Both Montaigne and Nietzsche strongly favor mobility over sedentariness. Montaigne is a “sworn enemy” of “assiduity (assiduité)” who goes “mostly on horseback, where my thoughts range most widely.” Nietzsche too finds that “assiduity (Sitzfleisch) is the sin against the Holy Spirit” but favors walking rather than riding. As Dahlkvist observes, Nietzsche may have been inspired by Beethoven’s habit of walking while composing, which he knew about from his reading of Henri Joly’s Psychologie des grand hommes.

That’s possible, but it also reflects the personal experience of any writer, who is often painfully aware of the contradiction of trying to say something about life while spending most of one’s time alone.

And Nietzsche’s choice of words is also revealing. In describing sitzfleisch as a sin against the Holy Ghost, he might have just been looking for a colorful phrase, or making a pun on a “sin of the flesh,” but I suspect that it went deeper. In Catholic dogma, a sin against the Holy Ghost is specifically one of “certain malice,” in which the sinner acts on purpose, repeatedly, and in full knowledge of his or her crime. Nietzsche, who was familiar with Thomas Aquinas, might have been thinking of what the Summa Theologica has to say on the subject:

Augustine, however…says that blasphemy or the sin against the Holy Ghost, is final impenitence when, namely, a man perseveres in mortal sin until death, and that it is not confined to utterance by word of mouth, but extends to words in thought and deed, not to one word only, but to many…Hence they say that when a man sins through weakness, it is a sin “against the Father”; that when he sins through ignorance, it is a sin “against the Son”; and that when he sins through certain malice, i.e. through the very choosing of evil…it is a sin “against the Holy Ghost.”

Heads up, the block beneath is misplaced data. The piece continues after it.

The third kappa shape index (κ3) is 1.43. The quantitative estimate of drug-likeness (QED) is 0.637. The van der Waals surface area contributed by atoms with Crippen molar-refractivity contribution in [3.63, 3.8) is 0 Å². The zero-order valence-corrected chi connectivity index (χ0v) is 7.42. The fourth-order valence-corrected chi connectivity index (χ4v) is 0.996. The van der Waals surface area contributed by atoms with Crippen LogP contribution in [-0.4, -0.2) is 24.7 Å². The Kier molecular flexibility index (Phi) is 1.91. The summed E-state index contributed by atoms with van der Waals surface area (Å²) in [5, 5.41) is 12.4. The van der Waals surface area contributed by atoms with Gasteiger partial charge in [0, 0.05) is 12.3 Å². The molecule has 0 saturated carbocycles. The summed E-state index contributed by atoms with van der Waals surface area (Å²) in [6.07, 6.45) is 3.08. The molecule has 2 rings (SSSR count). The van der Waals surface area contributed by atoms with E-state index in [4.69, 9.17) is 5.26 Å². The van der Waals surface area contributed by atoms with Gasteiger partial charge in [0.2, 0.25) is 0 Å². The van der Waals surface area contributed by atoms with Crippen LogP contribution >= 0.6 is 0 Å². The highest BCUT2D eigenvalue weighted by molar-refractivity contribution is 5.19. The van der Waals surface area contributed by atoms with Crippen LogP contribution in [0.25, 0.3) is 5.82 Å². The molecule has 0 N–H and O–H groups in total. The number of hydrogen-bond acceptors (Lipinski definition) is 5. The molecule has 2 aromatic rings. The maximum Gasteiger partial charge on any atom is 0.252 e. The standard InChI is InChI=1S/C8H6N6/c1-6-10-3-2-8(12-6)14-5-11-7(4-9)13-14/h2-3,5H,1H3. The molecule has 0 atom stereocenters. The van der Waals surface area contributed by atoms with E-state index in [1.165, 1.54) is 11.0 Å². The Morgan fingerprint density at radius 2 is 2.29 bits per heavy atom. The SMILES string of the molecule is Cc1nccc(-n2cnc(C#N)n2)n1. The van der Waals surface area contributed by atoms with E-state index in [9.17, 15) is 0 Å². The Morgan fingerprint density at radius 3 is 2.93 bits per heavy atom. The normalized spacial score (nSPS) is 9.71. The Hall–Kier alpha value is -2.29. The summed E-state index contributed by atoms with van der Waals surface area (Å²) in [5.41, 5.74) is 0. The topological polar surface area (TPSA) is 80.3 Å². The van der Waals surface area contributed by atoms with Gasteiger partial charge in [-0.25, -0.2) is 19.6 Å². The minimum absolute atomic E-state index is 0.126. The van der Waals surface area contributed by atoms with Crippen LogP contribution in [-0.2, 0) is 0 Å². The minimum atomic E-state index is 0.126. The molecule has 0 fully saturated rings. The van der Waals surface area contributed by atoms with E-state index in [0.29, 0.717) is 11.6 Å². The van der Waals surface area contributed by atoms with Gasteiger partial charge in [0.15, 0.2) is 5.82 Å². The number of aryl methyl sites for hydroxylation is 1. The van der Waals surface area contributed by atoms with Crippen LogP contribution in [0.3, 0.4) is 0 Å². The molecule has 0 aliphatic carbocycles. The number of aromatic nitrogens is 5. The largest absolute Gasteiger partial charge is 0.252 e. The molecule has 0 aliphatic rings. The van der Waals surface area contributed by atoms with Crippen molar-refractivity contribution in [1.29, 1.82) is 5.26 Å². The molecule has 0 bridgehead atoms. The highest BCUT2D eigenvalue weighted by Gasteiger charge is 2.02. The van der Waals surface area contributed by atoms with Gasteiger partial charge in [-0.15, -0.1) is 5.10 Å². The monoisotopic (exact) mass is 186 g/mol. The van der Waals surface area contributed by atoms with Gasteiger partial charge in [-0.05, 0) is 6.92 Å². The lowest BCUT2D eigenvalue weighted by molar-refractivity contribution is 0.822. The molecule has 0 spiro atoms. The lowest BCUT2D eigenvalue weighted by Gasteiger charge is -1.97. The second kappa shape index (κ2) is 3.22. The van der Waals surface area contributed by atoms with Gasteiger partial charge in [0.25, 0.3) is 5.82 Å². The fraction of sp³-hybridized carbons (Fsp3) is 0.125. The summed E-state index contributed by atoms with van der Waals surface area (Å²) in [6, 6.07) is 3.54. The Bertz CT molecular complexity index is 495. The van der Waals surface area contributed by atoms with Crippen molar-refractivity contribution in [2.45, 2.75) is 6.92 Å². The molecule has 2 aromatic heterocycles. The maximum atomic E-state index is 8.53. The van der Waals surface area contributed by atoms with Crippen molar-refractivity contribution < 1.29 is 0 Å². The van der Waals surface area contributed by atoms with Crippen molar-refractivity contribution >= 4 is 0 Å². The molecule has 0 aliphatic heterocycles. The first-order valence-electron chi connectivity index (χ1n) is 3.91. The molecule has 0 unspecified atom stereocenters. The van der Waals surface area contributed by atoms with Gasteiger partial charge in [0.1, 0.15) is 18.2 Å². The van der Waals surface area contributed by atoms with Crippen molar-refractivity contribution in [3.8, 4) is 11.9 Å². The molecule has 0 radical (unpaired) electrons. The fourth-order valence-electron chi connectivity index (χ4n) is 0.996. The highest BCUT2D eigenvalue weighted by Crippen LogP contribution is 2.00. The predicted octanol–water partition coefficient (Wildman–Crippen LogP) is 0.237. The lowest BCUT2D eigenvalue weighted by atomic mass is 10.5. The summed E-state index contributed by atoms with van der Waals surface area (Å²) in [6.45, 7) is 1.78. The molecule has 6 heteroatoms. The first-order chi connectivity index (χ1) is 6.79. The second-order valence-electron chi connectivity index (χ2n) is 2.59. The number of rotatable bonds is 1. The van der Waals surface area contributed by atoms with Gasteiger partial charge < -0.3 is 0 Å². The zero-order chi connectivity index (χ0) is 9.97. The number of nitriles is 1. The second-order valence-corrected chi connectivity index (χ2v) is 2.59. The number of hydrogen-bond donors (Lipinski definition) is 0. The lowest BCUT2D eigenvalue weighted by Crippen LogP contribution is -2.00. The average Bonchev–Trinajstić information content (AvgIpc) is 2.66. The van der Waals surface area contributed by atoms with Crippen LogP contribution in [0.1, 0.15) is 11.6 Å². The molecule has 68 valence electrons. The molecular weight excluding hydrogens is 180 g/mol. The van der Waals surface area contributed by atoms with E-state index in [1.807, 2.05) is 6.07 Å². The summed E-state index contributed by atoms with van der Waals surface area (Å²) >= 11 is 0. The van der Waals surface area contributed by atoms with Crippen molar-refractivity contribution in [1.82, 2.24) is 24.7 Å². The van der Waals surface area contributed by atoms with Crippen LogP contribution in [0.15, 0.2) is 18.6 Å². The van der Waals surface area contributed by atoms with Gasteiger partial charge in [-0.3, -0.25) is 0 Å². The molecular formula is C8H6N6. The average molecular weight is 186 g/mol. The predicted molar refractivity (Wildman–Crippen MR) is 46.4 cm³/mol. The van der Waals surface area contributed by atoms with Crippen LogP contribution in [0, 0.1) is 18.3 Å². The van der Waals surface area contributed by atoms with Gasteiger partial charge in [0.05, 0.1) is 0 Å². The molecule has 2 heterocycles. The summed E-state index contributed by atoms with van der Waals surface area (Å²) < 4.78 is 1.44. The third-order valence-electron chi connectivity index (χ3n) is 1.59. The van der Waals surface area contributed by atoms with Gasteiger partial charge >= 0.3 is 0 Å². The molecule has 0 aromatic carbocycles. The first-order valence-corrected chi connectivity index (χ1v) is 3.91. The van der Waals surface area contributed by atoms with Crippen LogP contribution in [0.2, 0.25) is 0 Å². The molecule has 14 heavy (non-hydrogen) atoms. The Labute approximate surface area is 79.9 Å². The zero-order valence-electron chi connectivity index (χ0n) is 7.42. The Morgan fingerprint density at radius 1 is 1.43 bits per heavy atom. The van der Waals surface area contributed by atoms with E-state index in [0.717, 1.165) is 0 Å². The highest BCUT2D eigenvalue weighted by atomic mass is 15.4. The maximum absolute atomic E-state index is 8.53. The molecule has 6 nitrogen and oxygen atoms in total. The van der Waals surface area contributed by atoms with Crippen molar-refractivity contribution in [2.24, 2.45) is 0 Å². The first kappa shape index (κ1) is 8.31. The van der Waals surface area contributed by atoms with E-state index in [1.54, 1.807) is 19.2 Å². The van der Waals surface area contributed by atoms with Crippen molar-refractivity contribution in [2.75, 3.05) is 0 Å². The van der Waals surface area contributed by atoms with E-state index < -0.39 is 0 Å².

Sitzfleisch, in short, is the sin of those who should know better. It’s the special province of philosophers, who know exactly how badly they fall short of ordinary human standards, but who have no choice if they intend to publish “not one word only, but many.” Solitary work is unhealthy, even inhuman, but it can hardly be avoided if you want to write Twilight of the Idols. As Nietzsche notes elsewhere in the same book: “To live alone you must be an animal or a god—says Aristotle. He left out the third case: you must be both—a philosopher.”

Quote of the Day

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Emotion works like a motor. It must be warmed up to run well, and the heat does not develop immediately; it is progressive. The dance follows the same law of development, of progression…Even violence is the greater when it is restrained: one gesture that has grown slowly out of that reserve is worth many thousands that struggle and cut each other off.

Isadora Duncan, “Depth”

Written by nevalalee

September 17, 2018 at 7:30 am

Posted in Quote of the Day